In previous posts, I talked about a few Mexican hot peppers (chiles) that I had purchased in Toronto, Ontario, and shared recipes using them, such as salsa macha and salsa endiablada. I also briefly mentioned a Canadian company called Épices de cru based in Montréal, Québec that I wanted to check out. Over a year later, I finally found the time to browse through their on-line catalogue, and boy, was I ever astonished by the variety of their products, ranging from teas, cocoa beans and herbs, to vanilla, salt, and all kinds of spices, and there was no disappointment either, when I saw their offerings of dried whole and ground chiles, from all over the world. Neatly listed in alphabetical order, from South American ají, and Aleppo peppers from the Middle East, to Hungarian sweet paprika, Tsilanidimilahy – described as “a fruity and extremely hot chili with a name that roughly translated to ‘not even five men can handle it’!” – from Madagascar, and whole smoked pimentón from Spain. In between, Korean gochugaru, Moroccan and Sichuan sweet and spicy peppers may be found, as well as, of course, a vast selection of Mexican chile varieties. In the end, I decided to concentrate in the Mexican state of Oaxaca, and ordered five chiles that they source directly from there. They arrived in just a couple of days, nicely packed in a box, with all the peppers inside paper bags, stamped and prepared by hand, as seen in the photo at the top of the post; they even included a sample of one of their spice blends. As I opened each bag, the scents, shapes and colours of these peppers offered one amazing experience after another! Preserving the alphabetical order, my box included:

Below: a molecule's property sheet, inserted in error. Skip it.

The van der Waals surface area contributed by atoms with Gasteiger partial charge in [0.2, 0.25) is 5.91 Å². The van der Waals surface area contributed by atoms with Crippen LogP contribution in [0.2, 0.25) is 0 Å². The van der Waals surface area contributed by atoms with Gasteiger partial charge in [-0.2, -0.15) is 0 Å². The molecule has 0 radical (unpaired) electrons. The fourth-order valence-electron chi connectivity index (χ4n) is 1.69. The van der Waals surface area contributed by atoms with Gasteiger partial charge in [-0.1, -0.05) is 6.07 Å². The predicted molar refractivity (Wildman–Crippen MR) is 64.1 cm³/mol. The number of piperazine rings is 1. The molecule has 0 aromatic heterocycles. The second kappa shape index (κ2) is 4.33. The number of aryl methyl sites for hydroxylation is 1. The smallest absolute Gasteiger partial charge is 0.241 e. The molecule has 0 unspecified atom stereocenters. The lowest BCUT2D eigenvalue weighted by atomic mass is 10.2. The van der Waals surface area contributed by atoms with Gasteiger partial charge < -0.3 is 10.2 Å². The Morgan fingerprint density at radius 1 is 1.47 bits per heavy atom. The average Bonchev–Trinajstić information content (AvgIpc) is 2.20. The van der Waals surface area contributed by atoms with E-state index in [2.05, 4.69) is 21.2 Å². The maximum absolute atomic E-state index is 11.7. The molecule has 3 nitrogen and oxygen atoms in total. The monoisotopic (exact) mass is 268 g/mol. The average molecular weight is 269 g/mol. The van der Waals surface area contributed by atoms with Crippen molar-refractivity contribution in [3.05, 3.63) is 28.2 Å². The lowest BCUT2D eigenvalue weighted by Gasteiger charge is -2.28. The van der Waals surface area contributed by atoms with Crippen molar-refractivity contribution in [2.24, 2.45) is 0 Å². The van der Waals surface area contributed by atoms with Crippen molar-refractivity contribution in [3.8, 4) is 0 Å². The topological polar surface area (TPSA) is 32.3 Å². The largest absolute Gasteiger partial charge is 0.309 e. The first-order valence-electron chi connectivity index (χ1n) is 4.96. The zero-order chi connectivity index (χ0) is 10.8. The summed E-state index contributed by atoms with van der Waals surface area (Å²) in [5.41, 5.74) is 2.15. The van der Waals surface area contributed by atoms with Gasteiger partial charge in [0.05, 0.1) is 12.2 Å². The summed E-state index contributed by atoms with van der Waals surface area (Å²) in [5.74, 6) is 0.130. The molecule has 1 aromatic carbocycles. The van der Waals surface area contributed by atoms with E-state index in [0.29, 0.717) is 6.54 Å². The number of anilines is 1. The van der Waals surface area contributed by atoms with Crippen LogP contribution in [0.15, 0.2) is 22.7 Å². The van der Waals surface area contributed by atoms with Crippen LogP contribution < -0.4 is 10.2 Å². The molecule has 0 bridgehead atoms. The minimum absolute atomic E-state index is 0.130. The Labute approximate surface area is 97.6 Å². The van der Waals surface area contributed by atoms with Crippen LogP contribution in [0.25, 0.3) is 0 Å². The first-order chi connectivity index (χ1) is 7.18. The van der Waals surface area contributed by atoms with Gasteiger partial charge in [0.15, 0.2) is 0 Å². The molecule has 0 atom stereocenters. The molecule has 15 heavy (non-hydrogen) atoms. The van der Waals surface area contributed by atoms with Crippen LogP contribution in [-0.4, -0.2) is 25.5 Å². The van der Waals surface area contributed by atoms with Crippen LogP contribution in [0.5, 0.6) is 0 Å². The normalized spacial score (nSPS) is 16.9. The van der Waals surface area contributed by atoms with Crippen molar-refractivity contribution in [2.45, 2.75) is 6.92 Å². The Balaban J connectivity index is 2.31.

1) Chile Chilcosle (also known as chilcostle, or chilcoxtle):
This is an ancient variety, but has remained pretty much only known within the state of Oaxaca. It provides a distinctive yellow-orange colour when added to sauces and stews. Épices de cru says: “Chicosle chilies are becoming extremely rare because cultivating them is very costly. We continue to work in tandem with the best Oaxacan producers to ensure that this rare chile – alongside other ancient varieties – will regain a certain popularity, that will hopefully guarantee their continued cultivation.” The aroma is very rich, and the heat scale is 7/10, so I am sure a little of this pepper will go a long way in my recipes.
2) Chilhuacle Amarillo:
Amarillo means “yellow”, and the colour of these peppers is indeed a light orange, yellowish shade. It is so distinctive in Oaxaca, that their use in one of their traditional sauces has given the dish its name of “mole amarillo.” It is also a rare variety, and there are only 4 pieces in the 25g (0.8 oz.) bag, so I know the destiny of these precious gems will be in a nice batch of mole amarillo, or as they call it in Oaxaca, simply “amarillo.”
3) Costeño Amarillo: